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Bergamo (Bèrghem in Eastern Lombard and Bergum in Western Lombard , antiquated:Wälsch-Bergen in German) is a town and comune in Lombardy, Italymarker, about 40 km northeast of Milanmarker. The comune is home to approximately 117,000 inhabitants. It is served by the Orio al Serio Airportmarker, which also serves the Province of Bergamo, and to a lesser extent the metropolitan area of Milanmarker. The foothills of the Alpsmarker begin immediately north of the town.


Early years

Bergamo occupies the site of the ancient town of Bergomum, founded as a settlement of the Celtic tribe of Cenomani. In 49 BC it became a Roman municipality, containing circa 10,000 inhabitants at its peak. An important hub on the military road between Friulimarker and Raetia, it was destroyed by Attila in the 5th century.

Middle Ages

Bergamo in the year 1450.

From the 6th century Bergamo was the seat of one of the most important Lombard duchies of northern Italy, together with Bresciamarker, Trentomarker and Cividale del Friulimarker: its first Lombard duke was Wallaris. After the conquest of the Lombard Kingdom by Charlemagne, it became the seat of a county under one Auteramus (died 816).

From the 11th century onwards Bergamo was an independent commune, taking part in the Lombard League which defeated Frederick I Barbarossa in 1165. Caught in the bitter fights between Guelphs and Ghibellines, led in the city by the Colleoni and the Suardimarker respectively, from 1264 Bergamo was intermittently under the rule of Milanmarker. In 1331 it gave itself to John of Bohemia, but later the Visconti of Milan reconquered it.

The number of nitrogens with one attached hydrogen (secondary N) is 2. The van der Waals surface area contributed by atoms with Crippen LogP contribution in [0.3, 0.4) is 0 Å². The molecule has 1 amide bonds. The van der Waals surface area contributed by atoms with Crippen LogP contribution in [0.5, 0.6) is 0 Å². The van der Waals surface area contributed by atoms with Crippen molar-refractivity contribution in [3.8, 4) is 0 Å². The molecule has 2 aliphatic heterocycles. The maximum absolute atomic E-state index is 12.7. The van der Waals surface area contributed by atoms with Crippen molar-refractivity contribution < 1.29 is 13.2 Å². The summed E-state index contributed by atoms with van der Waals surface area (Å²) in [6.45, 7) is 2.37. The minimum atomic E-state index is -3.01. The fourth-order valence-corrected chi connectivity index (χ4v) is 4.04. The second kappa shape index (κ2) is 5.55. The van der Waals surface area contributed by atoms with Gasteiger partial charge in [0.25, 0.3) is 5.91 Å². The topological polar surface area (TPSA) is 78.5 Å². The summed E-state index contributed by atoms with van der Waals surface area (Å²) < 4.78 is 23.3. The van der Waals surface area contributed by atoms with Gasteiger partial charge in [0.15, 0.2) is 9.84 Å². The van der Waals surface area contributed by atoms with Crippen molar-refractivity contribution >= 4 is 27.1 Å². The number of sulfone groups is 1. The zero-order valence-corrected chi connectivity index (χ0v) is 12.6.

Rinascimento and modern Era

After a short conquest by the Malatesta in 1407, in 1428 it fell under the control of the Venetian Republicmarker, remaining part of it until 1797. Notably, the Venetians fortified the higher portion of the town (see Main sights section).

XIX and XX century

In 1815, it was assigned to Austriamarker. Giuseppe Garibaldi freed it in 1859, and thenceforth Bergamo was part of the Kingdom of Italy.



Bergamo has a prominent place in music history. The large Romanesque church of Santa Maria Maggiore, begun in 1137, had a continuous and well-documented tradition of music teaching and singing for more than eight hundred years. When the town was under Venetian control, the musical style of the Venetians was imported as well; in particular, a large instrumental ensemble grew up to support the choral singing. Composers such as Gasparo Alberti produced music with polyphony using two organs, brass and viols, a style usually associated with Venice, but which flourished in the fine acoustic environment of Santa Maria Maggiore.